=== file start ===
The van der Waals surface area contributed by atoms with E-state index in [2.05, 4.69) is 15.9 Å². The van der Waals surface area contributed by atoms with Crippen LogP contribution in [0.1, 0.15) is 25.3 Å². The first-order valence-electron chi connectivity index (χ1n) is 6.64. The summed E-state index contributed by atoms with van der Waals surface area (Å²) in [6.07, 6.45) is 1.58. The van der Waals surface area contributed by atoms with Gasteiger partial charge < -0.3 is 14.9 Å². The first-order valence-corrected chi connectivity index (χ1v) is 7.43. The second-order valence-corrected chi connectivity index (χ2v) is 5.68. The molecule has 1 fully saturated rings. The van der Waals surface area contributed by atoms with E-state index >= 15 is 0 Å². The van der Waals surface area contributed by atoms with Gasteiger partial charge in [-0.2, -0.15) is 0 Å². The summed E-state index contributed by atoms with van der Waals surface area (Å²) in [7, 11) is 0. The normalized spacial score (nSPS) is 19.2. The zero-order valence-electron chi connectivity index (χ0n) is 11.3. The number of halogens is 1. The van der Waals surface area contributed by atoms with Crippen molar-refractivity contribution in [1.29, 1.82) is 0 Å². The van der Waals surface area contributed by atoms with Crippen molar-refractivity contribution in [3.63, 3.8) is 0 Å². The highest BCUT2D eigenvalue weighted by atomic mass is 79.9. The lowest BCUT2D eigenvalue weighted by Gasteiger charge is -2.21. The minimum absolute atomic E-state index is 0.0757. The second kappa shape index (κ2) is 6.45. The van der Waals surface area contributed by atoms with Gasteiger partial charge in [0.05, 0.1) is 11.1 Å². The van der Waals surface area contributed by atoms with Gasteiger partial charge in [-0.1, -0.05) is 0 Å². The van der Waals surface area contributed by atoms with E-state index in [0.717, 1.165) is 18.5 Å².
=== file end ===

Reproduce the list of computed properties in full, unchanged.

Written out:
The van der Waals surface area contributed by atoms with E-state index in [2.05, 4.69) is 15.9 Å². The van der Waals surface area contributed by atoms with Crippen LogP contribution in [0.1, 0.15) is 25.3 Å². The first-order valence-electron chi connectivity index (χ1n) is 6.64. The summed E-state index contributed by atoms with van der Waals surface area (Å²) in [6.07, 6.45) is 1.58. The van der Waals surface area contributed by atoms with Gasteiger partial charge < -0.3 is 14.9 Å². The first-order valence-corrected chi connectivity index (χ1v) is 7.43. The second-order valence-corrected chi connectivity index (χ2v) is 5.68. The molecule has 1 fully saturated rings. The van der Waals surface area contributed by atoms with E-state index >= 15 is 0 Å². The van der Waals surface area contributed by atoms with Gasteiger partial charge in [-0.2, -0.15) is 0 Å². The summed E-state index contributed by atoms with van der Waals surface area (Å²) in [7, 11) is 0. The normalized spacial score (nSPS) is 19.2. The zero-order valence-electron chi connectivity index (χ0n) is 11.3. The number of halogens is 1. The van der Waals surface area contributed by atoms with Crippen molar-refractivity contribution in [1.29, 1.82) is 0 Å². The van der Waals surface area contributed by atoms with Crippen molar-refractivity contribution in [3.63, 3.8) is 0 Å². The highest BCUT2D eigenvalue weighted by atomic mass is 79.9. The lowest BCUT2D eigenvalue weighted by Gasteiger charge is -2.21. The minimum absolute atomic E-state index is 0.0757. The second kappa shape index (κ2) is 6.45. The van der Waals surface area contributed by atoms with Gasteiger partial charge in [0.05, 0.1) is 11.1 Å². The van der Waals surface area contributed by atoms with Gasteiger partial charge in [-0.1, -0.05) is 0 Å². The van der Waals surface area contributed by atoms with E-state index in [0.717, 1.165) is 18.5 Å².